At present it is illegal to use any of these 3 outdoors.
Resistance in Rats and Amateur Use
Although genetic resistance occurs naturally in Rats and resistant organisms are simply following the rules of evolution; the best-adapted individuals survive and pass their resistance on to their offspring, Incorrect usage of rodenticides can actively increase resistance.
The availability of these products to the general public is believed to have contributed to the spread of resistance throughout the U.K.
Many professionals feel that rodenticides shouldn’t be available for use by untrained members of the public, Pest Controllers have to produce evidence of qualifications and training to suppliers when ordering products.
Another problem is that amateur users are less likely to interpret safety instructions on correctly and are less likely to understand how to use the products to best effect.
Personally, as well as the Issues already mentioned I feel that the sale of products to amateur users devalues The Industry and disregards our role in contributing to safeguarding public health.
Obviously, SGARs are not selective and precautions need to be taken to minimise the risk to non-target species and it is when this does happen, for example if rodenticide is eaten by a vole that in turn is caught and eaten by a kestrel that the rodenticides enter the food chain and the problem of ‘secondary poisoning’ occurs.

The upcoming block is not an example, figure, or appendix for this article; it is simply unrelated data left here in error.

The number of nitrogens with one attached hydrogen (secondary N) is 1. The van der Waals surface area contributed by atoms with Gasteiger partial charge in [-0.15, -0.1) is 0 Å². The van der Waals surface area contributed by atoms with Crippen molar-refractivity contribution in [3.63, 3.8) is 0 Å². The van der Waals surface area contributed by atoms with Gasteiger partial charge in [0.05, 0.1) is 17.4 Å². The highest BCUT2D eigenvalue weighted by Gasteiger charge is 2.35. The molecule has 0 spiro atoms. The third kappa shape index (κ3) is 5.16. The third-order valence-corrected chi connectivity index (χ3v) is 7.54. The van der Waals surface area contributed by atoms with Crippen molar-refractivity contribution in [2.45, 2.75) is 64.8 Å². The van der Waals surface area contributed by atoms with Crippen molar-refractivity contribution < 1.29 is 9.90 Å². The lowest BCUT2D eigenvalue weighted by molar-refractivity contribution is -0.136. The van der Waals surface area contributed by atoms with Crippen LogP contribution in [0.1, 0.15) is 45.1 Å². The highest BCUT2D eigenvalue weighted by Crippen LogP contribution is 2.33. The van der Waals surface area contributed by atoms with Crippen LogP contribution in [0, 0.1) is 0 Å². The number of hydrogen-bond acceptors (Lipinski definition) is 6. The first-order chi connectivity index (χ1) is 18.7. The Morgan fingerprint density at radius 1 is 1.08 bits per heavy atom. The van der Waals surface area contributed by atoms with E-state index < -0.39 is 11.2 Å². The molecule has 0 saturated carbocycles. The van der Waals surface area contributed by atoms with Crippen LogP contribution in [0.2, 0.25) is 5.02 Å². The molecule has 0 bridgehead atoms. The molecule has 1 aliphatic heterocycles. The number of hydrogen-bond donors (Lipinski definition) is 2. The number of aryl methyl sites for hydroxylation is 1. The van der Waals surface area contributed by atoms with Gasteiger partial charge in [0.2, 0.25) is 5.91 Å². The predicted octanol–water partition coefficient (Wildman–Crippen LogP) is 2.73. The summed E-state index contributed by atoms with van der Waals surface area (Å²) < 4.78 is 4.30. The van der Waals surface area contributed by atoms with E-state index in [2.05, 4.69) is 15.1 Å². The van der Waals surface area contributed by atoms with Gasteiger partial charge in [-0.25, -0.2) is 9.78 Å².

The Campaign for responsible rodenticide use (CRRU) (Cavalry Pest Solutions are registered CRRU Supporters) has produced the CRRU Code, a 7 point strategy to minimise risks to the environment and non-target species. The CRRU also developed ‘Wildlife Aware’ Accreditation in conjunction with BASIS-PROMPT. (At Present, The only Pest Controller registered in the Wigan Borough as being ‘Wildlife’ Aware Accredited is Elliot Lowe, Senior Pest Control Officer at Cavalry Pest Solutions.)
Last year,The Health & Safety Executive invited a number of stakeholders from across the country, representing pest control, gamekeepers, environmental organisations to a meeting to discuss the way forward for the use of SGARs in The U.K. (Cavalry Pest Solutions were one of the stakeholders invited to the meeting)
Proposals have suggested that a Stewardship Scheme headed by the CRRU is the preferred option, further meetings with stakeholders are to be held next year.